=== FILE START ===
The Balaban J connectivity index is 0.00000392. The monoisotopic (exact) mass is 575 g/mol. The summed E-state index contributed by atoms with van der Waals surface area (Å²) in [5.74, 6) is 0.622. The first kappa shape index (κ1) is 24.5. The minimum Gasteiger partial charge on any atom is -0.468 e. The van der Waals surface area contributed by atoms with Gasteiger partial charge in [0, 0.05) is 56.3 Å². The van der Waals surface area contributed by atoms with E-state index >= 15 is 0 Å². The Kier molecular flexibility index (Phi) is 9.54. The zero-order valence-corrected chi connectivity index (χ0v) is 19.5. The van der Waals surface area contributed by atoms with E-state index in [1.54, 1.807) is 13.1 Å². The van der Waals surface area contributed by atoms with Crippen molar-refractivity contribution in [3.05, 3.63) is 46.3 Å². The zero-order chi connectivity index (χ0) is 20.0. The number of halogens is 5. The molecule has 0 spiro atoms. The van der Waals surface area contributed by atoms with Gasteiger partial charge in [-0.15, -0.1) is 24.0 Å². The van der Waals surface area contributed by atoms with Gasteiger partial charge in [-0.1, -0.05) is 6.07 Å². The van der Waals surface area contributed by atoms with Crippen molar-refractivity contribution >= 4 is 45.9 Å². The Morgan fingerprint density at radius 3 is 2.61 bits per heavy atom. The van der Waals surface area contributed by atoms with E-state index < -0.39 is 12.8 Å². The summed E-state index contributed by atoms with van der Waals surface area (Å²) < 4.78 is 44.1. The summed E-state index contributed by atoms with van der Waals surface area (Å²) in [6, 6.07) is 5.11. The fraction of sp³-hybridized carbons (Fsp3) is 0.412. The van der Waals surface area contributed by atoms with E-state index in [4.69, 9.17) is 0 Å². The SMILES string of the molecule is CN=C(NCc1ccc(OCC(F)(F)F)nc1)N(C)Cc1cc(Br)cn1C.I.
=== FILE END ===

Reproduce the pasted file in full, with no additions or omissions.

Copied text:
The Balaban J connectivity index is 0.00000392. The monoisotopic (exact) mass is 575 g/mol. The summed E-state index contributed by atoms with van der Waals surface area (Å²) in [5.74, 6) is 0.622. The first kappa shape index (κ1) is 24.5. The minimum Gasteiger partial charge on any atom is -0.468 e. The van der Waals surface area contributed by atoms with Gasteiger partial charge in [0, 0.05) is 56.3 Å². The van der Waals surface area contributed by atoms with E-state index >= 15 is 0 Å². The Kier molecular flexibility index (Phi) is 9.54. The zero-order valence-corrected chi connectivity index (χ0v) is 19.5. The van der Waals surface area contributed by atoms with E-state index in [1.54, 1.807) is 13.1 Å². The van der Waals surface area contributed by atoms with Crippen molar-refractivity contribution in [3.05, 3.63) is 46.3 Å². The zero-order chi connectivity index (χ0) is 20.0. The number of halogens is 5. The molecule has 0 spiro atoms. The van der Waals surface area contributed by atoms with Gasteiger partial charge in [-0.15, -0.1) is 24.0 Å². The van der Waals surface area contributed by atoms with Gasteiger partial charge in [-0.1, -0.05) is 6.07 Å². The van der Waals surface area contributed by atoms with Crippen molar-refractivity contribution >= 4 is 45.9 Å². The Morgan fingerprint density at radius 3 is 2.61 bits per heavy atom. The van der Waals surface area contributed by atoms with E-state index < -0.39 is 12.8 Å². The summed E-state index contributed by atoms with van der Waals surface area (Å²) < 4.78 is 44.1. The summed E-state index contributed by atoms with van der Waals surface area (Å²) in [6, 6.07) is 5.11. The fraction of sp³-hybridized carbons (Fsp3) is 0.412. The van der Waals surface area contributed by atoms with E-state index in [4.69, 9.17) is 0 Å². The SMILES string of the molecule is CN=C(NCc1ccc(OCC(F)(F)F)nc1)N(C)Cc1cc(Br)cn1C.I.